Culture and business collide in Spain
The Spanish stereotype belies a hard-working culture, yet small companies still struggle with clashes between culture and modernised work schedules.
It was good news when new business owner Santiago Revert received a sizeable order from Germany just as Spain’s summer slowdown was starting to hit.
He was less ecstatic, however, when he couldn't find a logistics company to deliver the order on time. Many were closed for the summer.
“In some industries, the companies even tell you to pick up small orders yourself,” Mr Revert said. “For us it’s an inconvenience, because the other countries keep on working.”
Many small companies find it difficult to operate year-round in a country where culture and modernised work schedules sometimes clash.
Spain’s productivity is particularly affected during the summer months when many small companies shut down, have reduced staff, or shorten work hours to finish at 3pm, more so in rural areas and civil services.
Forty-year-old Mr Revert became a joint business owner of furniture exporter Imoa last year, after losing his job in an international company as a result of Spain’s economic crisis.
Yet even though his new company is struggling to attract sales in Spain’s recessed economy, Mr Revert also decided to close for two weeks this August because his clients were doing the same.
“We stayed open last year but we couldn’t do our normal activity because the staff needed for decisions were not there.”
“If the rest of industries stayed open, for sure, we would get a bit more successful figures. But for that everybody would have to get into the same philosophy.”
The continued practice of closing for summer holidays stands against Spain’s economic contraction of 1.6 per cent in the second quarter, and one of the highest unemployment rates in Europe at 26.6 percent.
Mr Revert said, however, that the crisis and globalisation have influenced many businesses in his industry to reduce their holiday period.
“A lot of companies aren’t closing any more during August because they’re scared they won’t be around to open in September.
But in the near future it will be changing more because the world is changing as well, and it’s just not effective to be closed for the whole month, or even two weeks,” he said.
Twenty-eight year old British expatriate Navinya Lee, however, was surprised when she took a job with an event management company in Madrid last year and found her company did not even have a schedule to monitor employee holidays.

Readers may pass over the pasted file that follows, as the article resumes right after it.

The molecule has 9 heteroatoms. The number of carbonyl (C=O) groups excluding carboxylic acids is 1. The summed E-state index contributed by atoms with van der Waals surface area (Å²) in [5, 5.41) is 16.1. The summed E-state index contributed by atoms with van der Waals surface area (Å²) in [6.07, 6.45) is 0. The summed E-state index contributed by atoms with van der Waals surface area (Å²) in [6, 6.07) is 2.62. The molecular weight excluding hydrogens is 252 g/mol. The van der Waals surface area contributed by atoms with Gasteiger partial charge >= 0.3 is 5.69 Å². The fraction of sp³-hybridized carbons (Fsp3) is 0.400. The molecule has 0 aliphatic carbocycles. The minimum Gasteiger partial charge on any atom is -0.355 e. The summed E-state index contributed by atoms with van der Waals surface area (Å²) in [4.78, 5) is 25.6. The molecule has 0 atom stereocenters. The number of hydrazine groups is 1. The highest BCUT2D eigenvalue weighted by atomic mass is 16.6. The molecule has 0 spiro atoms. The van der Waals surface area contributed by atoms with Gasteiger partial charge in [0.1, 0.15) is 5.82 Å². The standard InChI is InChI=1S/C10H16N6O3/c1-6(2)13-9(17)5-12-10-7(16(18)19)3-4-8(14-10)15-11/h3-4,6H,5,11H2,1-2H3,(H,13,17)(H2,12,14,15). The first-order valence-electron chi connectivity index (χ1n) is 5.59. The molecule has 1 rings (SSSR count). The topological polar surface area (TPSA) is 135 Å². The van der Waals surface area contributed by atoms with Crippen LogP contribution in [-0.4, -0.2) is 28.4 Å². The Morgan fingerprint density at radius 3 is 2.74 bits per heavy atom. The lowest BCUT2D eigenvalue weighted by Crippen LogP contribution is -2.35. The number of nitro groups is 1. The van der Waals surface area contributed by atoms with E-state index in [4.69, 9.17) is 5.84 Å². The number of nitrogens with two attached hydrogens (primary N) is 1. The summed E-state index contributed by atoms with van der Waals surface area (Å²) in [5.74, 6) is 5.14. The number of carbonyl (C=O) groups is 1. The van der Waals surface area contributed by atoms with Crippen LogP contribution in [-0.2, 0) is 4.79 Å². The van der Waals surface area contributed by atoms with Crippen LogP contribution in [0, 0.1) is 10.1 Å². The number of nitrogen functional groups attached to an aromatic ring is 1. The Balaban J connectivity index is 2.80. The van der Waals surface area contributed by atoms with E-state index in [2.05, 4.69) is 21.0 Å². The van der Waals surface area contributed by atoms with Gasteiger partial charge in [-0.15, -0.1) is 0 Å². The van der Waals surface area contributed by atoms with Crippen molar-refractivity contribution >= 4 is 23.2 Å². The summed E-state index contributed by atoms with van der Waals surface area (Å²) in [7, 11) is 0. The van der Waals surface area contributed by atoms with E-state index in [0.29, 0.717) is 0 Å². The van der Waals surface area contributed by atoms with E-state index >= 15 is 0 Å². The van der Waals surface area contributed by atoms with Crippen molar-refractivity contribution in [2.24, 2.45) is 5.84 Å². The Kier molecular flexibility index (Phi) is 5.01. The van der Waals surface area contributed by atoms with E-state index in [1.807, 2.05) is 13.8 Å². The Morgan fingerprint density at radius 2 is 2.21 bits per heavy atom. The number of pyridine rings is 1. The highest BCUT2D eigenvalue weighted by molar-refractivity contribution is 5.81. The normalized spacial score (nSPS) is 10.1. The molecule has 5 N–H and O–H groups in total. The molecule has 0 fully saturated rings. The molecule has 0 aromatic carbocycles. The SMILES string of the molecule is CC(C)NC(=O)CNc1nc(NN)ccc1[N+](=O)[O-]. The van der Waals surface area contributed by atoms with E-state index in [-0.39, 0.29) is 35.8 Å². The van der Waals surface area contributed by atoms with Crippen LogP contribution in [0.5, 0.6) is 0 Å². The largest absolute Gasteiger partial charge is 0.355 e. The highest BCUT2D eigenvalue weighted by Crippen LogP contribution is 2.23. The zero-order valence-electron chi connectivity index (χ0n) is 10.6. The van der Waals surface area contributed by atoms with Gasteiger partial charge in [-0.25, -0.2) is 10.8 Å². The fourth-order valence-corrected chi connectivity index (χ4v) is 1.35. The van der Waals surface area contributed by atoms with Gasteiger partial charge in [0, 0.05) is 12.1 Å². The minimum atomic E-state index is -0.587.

“There was such a large loss of time due to everyone taking holidays in the same months. Summer had a major impact as it seemed that the whole country came to a stand still,” she said.
“With everyone away, we literally could not work during the summer, and the lack of sales in those months affected our sales targets.”
Ms Lee said that in her native country holidays are taken throughout the year so that work life can continue as usual.
“The summer months should be no different to the other ten months of the year. The world does not stop because it’s summer.”
Yet the Spanish stereotype belies a hard-working business culture that has long been established in larger companies and multinationals in the main Spanish cities, such as Madrid and Barcelona.
Tabarca Technologies CEO Jose Luis Cayuela said they long adapted their business model and timetables to make sure they were always available to serve their clients’ needs rather than their own.
“Ten years ago I used to plan my vacation time to spend a full three or four weeks with my family at the beach. Now even my holiday time is split between working from 7am to 11am and spending time with my family in the afternoon.”
“Even then, I’m always available through this,” said Mr Cayuela, waving his telephone.
Having worked for more than 30 years with several large multinational firms, Mr Cayuela describes a work culture in stark contrast to the one often associated with the Spanish stereotype of siestas, late starts, and long vacations.
Siestas, he said, disappeared from his workplace more than 20 years ago, and the practice of long lunches were relative to an average workday of around 10 to 12 hours.
“I start early and finish just before dinner – Spanish time [9–10pm] – so it’s not a problem to use two or three hours for lunch. Sometimes lunch is part of our job with meetings with clients, sometimes I take just 20 minutes. I still also try to go home twice a week to have lunch with my wife.
“The thing is, we spend a lot of time at work so the productivity per hour is slower, but we might spend 14 hours a day so the final performance is not bad. The problem is we are not efficient uses of our time,” said Mr Cayuela.
Instead, he said he had experienced a large capacity of the Spanish working culture to reinvent itself to adapt to environment changes.
“It’s very curious because we have the Latin Mediterranean culture, but on the opposite side we have the most efficient companies in the world, such as Santander, Repsol, Telefonica and Indra.
“We are not as disciplined as the Anglo Saxon people, but we have the capacity for creativity and self-innovation," he said.
Mr Cayuela, however, said it would be difficult to mesh the contrasting sides of Spain’s working culture.
“Considering that 95 percent of Spanish companies are small to medium, the differences between the big corporations is too high.”
Mr Cayuela, however, advocates that the Spanish culture has some positive points to add to the executive world.
“If you are integrated in a multinational company and you take the best of that working culture and put in the Mediterranean side, the mix is very good.”
“What we have to do is know what are our positives and negatives are, and try to reduce the bad things and take advantage of our values.”
CM / Expatica
Photo credit: Gilad Rom (Spanish flag).